Tuesday, May 06, 2014

Stray cats, cruelty, civil aviation and my Hunter Valley trip

Much of Sunday afternoon, Monday night plus three hours this morning before I went to work, were spent first on trying to fix email problems and then on resolving quite aggressive virus/malware issues. Given that this meant that I had not been able to write pretty much anything, I was so looking forward tonight to coming home and settling in to writing. But it was such an early start and then busy day that I was exhausted by the time I got home.  P1010757

In an earlier post I mentioned the stray that I felt obliged to feed, in part because I had known him for two years (I’m sure that he had belonged to someone). I called him Blackie; obviously he is not. Still, Scrawny is not a bad name.

For the benefit of the pet Nazis in our midst, he is not my cat. I have neither the time nor money to put him through the cat registration process. I am simply stopping a nice and well natured cat from starvation.

Speaking of Nazis or at least the Authoritarian robotic rule makers who now dominate public policy, we were talking today at work about the impact of the latest anti-smoking laws in prisons and especially mental institutions. The mark of a psychopath is lack of human empathy. The mark of an authoritian system is rules enforced conformity. There seem to be a lot of both around at the moment, For the first time, and it is a first time in this country,the word cruelty has entered the public debate as a marker. I hadn’t seen it before, but I think that it’s right.

The latest Australian Government action on boats may or may not be cruelty. I don’t share some of the views of refugee advocates, but it certainly seems to have had a further adverse impact on our relations with Indonesia.  The practical suspension of our cooperative relationship with Indonesia continues. Assuming the newspaper reports are correct, It is hard to see how the relationship might be fixed before the Indonesian elections.  And then there will be a new and probably less sympathetic Indonesian president.

Turning to more positive matters, I began a series with Towards a new approach to economic and community development 1 Introduction. Winton, while I have only done one post since I haven’t forgotten. The New England aviation series is actually part of the story.

On a still more positive note, kvd will remember my 2010 Greek trip series. I am now doing something similar with my recent trip to the Hunter Valley.  So far only two posts, but I am working on a third. This is the first post in the new series: Journey to the Hunter – Friday 18 April 2014: the adventure starts

5 comments:

Anonymous said...

I am enjoying this new series Jim - thank you.

It caused me to go searching for proof of a strong childhood memory (late '50's) of a road trip I did with my father from Brisbane back to Lithgow. This included a very clear memory of driving through a very long road tunnel - your post mentions the Putty Road which I pursued, but I now have found that it was probably at Cox's Gap on the Bylong Valley Way.

As an interesting aside, I discovered that this same tunnel was used as the opening sequence for Peter Wherret's Torque tv program - itself now many years ago.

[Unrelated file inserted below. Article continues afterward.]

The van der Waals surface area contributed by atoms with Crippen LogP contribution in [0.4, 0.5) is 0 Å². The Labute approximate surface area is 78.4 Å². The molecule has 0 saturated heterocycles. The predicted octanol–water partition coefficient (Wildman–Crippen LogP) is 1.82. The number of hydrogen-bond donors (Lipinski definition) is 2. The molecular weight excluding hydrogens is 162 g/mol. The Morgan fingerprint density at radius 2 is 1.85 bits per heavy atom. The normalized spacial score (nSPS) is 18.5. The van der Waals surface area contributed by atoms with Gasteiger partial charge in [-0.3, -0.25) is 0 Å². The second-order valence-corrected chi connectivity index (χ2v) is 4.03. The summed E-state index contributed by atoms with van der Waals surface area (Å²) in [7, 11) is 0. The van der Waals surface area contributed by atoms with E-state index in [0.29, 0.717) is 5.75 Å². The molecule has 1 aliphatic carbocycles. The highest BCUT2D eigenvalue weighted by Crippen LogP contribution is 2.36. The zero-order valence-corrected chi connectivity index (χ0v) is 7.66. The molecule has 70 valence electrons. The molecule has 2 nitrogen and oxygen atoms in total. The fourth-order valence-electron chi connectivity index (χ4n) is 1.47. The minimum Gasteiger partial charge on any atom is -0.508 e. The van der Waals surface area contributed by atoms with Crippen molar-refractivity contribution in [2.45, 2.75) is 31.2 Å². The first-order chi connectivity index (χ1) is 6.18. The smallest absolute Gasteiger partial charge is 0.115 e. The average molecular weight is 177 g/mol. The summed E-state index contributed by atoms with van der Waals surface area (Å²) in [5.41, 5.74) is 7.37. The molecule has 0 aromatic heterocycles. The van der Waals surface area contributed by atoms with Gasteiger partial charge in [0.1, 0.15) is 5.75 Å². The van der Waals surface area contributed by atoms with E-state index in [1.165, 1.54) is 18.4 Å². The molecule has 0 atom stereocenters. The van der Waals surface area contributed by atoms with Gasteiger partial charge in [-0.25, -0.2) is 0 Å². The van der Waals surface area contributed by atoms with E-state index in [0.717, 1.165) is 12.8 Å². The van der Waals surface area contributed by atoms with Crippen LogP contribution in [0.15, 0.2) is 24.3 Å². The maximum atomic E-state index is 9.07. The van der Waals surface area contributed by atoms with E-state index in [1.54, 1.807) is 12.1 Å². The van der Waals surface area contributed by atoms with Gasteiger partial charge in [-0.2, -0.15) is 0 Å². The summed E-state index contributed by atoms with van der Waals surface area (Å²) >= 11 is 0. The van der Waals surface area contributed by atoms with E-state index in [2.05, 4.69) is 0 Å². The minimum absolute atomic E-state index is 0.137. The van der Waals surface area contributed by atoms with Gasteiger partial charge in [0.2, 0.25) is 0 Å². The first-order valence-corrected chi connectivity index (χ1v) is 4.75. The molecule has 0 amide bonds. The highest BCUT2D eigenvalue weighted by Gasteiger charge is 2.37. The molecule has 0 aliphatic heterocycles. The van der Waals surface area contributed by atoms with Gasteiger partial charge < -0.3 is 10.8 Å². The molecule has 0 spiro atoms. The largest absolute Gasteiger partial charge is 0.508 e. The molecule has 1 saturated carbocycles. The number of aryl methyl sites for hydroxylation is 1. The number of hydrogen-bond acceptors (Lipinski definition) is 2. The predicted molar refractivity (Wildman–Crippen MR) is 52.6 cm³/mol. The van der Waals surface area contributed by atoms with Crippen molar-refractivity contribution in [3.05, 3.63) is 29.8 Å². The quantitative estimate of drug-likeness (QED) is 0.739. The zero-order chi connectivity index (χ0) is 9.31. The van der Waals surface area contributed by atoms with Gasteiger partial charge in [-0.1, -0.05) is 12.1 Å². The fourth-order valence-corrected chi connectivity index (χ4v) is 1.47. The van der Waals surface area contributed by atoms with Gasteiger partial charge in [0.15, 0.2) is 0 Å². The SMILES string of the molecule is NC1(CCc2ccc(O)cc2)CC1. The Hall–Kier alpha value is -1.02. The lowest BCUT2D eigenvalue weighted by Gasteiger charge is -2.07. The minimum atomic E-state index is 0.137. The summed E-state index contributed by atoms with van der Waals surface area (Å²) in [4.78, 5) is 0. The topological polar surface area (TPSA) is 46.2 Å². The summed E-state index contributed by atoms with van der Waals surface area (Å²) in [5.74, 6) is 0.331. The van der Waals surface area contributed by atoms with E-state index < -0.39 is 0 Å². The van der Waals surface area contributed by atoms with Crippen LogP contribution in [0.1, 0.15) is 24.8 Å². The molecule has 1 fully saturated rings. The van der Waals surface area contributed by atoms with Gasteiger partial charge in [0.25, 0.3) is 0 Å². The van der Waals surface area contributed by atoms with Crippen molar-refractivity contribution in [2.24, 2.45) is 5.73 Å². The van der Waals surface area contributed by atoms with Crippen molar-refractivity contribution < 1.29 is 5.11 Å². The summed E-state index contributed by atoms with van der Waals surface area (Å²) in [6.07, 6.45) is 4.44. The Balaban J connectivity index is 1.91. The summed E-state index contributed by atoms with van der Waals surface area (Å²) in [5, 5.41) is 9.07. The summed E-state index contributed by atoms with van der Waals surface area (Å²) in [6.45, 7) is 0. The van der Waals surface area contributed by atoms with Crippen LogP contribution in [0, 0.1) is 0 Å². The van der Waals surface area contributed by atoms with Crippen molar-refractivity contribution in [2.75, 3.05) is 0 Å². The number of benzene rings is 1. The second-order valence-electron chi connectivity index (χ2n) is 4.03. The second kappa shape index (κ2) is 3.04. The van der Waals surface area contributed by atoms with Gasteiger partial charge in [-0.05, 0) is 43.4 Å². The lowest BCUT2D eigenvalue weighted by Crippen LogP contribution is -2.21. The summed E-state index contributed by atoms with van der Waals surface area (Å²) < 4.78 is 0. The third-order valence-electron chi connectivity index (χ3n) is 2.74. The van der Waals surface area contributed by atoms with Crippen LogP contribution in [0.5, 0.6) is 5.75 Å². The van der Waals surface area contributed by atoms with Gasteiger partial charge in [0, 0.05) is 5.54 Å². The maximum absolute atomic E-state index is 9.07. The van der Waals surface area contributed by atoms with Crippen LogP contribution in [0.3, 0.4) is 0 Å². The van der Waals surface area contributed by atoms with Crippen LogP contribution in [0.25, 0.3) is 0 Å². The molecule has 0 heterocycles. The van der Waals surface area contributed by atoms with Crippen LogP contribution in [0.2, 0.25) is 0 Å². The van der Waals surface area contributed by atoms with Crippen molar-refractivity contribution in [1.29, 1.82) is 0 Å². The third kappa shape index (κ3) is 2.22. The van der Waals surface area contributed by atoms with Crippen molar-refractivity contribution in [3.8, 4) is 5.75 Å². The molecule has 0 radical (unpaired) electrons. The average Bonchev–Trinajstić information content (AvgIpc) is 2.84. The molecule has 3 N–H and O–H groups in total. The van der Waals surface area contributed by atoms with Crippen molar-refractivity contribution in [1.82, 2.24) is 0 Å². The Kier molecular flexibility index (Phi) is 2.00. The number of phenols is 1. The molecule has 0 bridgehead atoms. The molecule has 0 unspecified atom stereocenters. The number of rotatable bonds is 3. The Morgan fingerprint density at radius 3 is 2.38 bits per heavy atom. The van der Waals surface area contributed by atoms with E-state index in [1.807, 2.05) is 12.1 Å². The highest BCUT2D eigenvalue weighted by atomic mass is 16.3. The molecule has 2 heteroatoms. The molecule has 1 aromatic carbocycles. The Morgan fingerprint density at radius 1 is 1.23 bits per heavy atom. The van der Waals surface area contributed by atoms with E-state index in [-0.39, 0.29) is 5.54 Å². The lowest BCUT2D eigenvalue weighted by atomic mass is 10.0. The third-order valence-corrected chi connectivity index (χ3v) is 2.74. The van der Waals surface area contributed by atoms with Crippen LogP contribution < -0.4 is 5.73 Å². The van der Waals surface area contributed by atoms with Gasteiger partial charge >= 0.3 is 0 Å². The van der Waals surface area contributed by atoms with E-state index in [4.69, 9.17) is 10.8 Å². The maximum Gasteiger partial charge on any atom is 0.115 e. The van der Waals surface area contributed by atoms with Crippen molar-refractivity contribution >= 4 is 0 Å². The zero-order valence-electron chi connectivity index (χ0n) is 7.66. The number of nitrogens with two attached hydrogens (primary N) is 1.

You mentioned your unfinished Greek series: the enjoyment I got from that was a mixture of your own writing, coupled with the fascinating links to other research and articles you incorporated. Thus, a 300-word essay was easily expanded into hours of internet browsing thru your chosen links - learning and re-learning quite a lot along the way. Fascinating stuff!

kvd

marcellous said...

Funny KVD should mention that tunnel: I was up that way on the ANZAC weekend myself and walked up to one tunnel entrance. I subsequently found this picture:

https://www.flickr.com/photos/71914671@N03/6810576551/

And nice cat picture, J, but that's a tricky question about what the position is if you feed a cat, whether or not it goes so far as obliging you to register and microchip it (I'd say, not). What does it eat when you go away?

Evan said...

If our treatment of asylum seekers isn't cruel I have no idea what the word could mean.

Eichmann is a new kind of moral dilemma I think - due to the modern domination of bureaucracy. He certainly fits my idea of a psychopath and he certainly seemed willing to follow rules.

Anonymous said...

marcellous, you inspired me to check youtube - and I found this:

http://www.youtube.com/watch?v=V05KdP4niUI

- first few seconds only.

As for the cats and what they eat when you're not there: the souls of dead people ;)

kvd

Jim Belshaw said...

The tunnel was built for the Sandy Hollow Maryvale railway. When construction of the line was abandoned in 1951 (http://en.wikipedia.org/wiki/Sandy_Hollow_%E2%80%93_Gulgong_railway_line),it was used for car traffic.

When I was driving between Armidale and Canberra return so many times, I discovered the Bylong Road as one fun route, so drove through that tunnel a number of times. I haven't been that way since the railway opened. So actually a bit of a nostalgia trip for me.

The away issue hasn't really come up in terms of many nights, marcellous. With Avenger I leave food inside. He knows how to get in and out of the house. With this cat, I might have to try and find a neighbour; share the pain and avoid consumption of deal souls!

We studied Eichman as a test case when I did public service ethics first all those years ago. When should a civil servant draw the line? This was about ethics, not rules. I wonder if they would still use him as a case study?